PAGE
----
On September 22, rapper, "retired" actor and all around pain in the ass Joaquin Phoenix will return to the Late Show with David Letterman 18 months after a bizarre, possibly phony meltdown on said late show imperiled his career and regrettably made him a bigger pop culture curiosity than ever.
I don't know if Phoenix will try to make amends for his previous Letterman fiasco. I doubt he'll promote his floundering (hoax?) of a rap career. And I assume he'll plug I'm Still Here, the just released movie he stars in about two years after announcing his retirement from acting. I'm Still Here is ostensibly a documentary about the actor's unraveling. If we take director Casey Affleck at his word, that would mean Phoenix wasn't technically acting. But many critics have cast doubts on the documentary claim, viewing I'm Still Here as a performance art piece that savages the celebrity-media-fan complex.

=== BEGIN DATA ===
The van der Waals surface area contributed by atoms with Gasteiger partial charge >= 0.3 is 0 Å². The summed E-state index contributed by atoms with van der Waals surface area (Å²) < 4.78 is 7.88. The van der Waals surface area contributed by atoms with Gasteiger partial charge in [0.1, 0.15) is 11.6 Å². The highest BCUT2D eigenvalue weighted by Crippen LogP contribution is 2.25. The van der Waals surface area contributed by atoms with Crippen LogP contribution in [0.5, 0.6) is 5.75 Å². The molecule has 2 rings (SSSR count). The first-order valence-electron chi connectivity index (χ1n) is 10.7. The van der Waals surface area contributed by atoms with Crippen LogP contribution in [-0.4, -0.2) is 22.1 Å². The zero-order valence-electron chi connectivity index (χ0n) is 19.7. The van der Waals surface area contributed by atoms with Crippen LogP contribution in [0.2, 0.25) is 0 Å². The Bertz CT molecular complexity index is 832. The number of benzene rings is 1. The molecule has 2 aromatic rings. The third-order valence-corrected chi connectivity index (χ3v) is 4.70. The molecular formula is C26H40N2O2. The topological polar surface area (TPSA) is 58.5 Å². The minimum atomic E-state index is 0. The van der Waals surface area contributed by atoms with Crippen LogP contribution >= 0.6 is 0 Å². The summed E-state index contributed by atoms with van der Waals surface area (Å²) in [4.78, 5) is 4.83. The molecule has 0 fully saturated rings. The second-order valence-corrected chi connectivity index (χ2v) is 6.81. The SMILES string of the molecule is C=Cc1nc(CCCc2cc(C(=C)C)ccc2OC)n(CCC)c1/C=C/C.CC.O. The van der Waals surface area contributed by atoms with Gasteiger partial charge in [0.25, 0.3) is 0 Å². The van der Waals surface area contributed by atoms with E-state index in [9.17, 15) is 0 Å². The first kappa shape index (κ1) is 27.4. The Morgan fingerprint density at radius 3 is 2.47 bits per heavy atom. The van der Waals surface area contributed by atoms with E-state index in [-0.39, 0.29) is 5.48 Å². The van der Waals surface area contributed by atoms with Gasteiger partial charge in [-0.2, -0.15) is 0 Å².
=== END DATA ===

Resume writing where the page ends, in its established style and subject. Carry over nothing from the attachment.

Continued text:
Oh, and the whole film more or less pivots on that notorious Letterman bit.
One thing I know for sure is that I'm Still Here is one of the most excruciating cinematic experiences I can remember forcing myself to sit through. Whether it's "real" or "fake" or is meant to make the viewer ask if any movie can be considered "real" or "fake" doesn't matter. It's rarely funny and seldom interesting and tries to defend itself and its subject from those criticisms by wrapping their self-seriousness and banality in a cloak of celebrity satire. It's hard to attack Hollywood solipsism when the movie star subject and movie star director are so clearly infatuated with each other and their shared disdain for the celebrity that let them build their self-indulgent soapbox. You leave feeling dirty.
Even if he hasn't endured the movie, I'm surprised Letterman invited Phoenix to return. Ratings will likely spike. And it's conceivable that the host was in on the joke, if it was a joke. But decades of interviewing convincing actors doesn't make you one. And Phoenix's antics, which included sticking gum on Letterman's desk, made the perma-crank seem even more miffed than usual.
Then again, Letterman did forgive and repeatedly welcome back Madonna--a more honest, canny and entertaining media manipulator--after her profane, cigar-scented rant on his couch in 1994: